Indonesia's Constitutional Court opened hearings yesterday on a complaint filed by presidential candidate Wiranto over the July 5 election result, on grounds alleged vote-rigging has caused him to lose millions of votes.
Legal experts and political analysts have warned of a possible backlash should the court rule in favor of Retired Army chief General Wiranto and annul the official votes tally issued early last week by the Indonesian Elections Commission (KPU).
Constitutional Court Chief Justice Jimmly Asshiddiqie said over the weekend that Wiranto, who came in third in the presidential elections, had a chance to move ahead of incumbent President Megawati Sukarnoputri in the official tally if he could produce "solid evidence" of inaccuracies in the vote count.
Megawati's supporters have warned they would call for re-election if the court ruled in favor of Wiranto and legally annulled the official vote tally.
"If the Constitutional Court had finally accepted Wiranto's complaint, we would demand re-election," A.P. Batubara, one of Megawati's lawyers, told the state-run Antara news agency.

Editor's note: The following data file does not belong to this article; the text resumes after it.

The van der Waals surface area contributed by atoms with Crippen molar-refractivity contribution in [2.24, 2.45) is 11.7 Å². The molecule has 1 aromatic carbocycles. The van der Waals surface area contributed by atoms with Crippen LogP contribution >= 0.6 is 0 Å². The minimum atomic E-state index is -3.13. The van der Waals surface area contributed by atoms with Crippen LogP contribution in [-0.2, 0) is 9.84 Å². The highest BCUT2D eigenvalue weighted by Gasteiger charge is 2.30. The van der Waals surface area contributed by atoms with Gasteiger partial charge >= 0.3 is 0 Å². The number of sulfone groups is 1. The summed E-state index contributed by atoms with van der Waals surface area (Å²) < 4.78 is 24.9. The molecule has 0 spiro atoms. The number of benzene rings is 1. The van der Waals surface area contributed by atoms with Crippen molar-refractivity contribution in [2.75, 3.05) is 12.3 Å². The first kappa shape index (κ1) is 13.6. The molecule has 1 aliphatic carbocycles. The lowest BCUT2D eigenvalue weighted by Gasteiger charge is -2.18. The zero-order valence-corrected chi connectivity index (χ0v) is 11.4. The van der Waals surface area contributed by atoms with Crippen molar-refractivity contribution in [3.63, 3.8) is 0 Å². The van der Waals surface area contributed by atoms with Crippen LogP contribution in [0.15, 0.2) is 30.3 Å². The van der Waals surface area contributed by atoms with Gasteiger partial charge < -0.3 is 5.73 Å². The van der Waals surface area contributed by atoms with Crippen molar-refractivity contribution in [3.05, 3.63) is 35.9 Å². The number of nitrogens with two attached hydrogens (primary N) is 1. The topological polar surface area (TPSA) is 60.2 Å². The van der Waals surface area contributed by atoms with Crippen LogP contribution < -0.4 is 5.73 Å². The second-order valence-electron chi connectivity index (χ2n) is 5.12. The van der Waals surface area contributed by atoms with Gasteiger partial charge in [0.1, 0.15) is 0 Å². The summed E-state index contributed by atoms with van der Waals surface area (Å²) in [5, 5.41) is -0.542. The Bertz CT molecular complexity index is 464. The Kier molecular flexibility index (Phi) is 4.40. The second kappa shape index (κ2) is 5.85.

In its vote tally, KPU announced early last week that Wiranto, with the Golkar party, finished third with 26.2 million votes, or 22.15 percent, behind Megawati, who finished with 31.5 million votes, or 26.6 percent. Front-runner Susilo Bambang Yudhoyono garnered 38.8 million votes, or 33.6 per cent,
According to the existing election laws, Yudhoyono and Megawati are set to face off in September run-off polls.
Lawyers representing Wiranto were expected to explain to the court in yesterday's hearing about irregularities during the July 5 presidential election, an official at the constitutional court said.
Constitutional Court Deputy Judge Andi Asrun said a court ruling is expected to be handed down in two weeks at the latest.
Yesterday's court hearing was also attended by lawyers representing the election commission, as well as defense attorneys from other presidential candidates in the July 5 polls.
Wiranto, a former military commander who has been indicted for war crimes in East Timor, filed complaints last Thursday to both the Supreme Court and the Constitutional Court against the July 5 poll results.
He claimed that he lost a total of 5.4 million votes caused by irregularities across the country.
The former commander said that his demand was related to a dispute over millions of votes declared invalid due to the "dual punching" of folded ballot papers that were subsequently reinstated.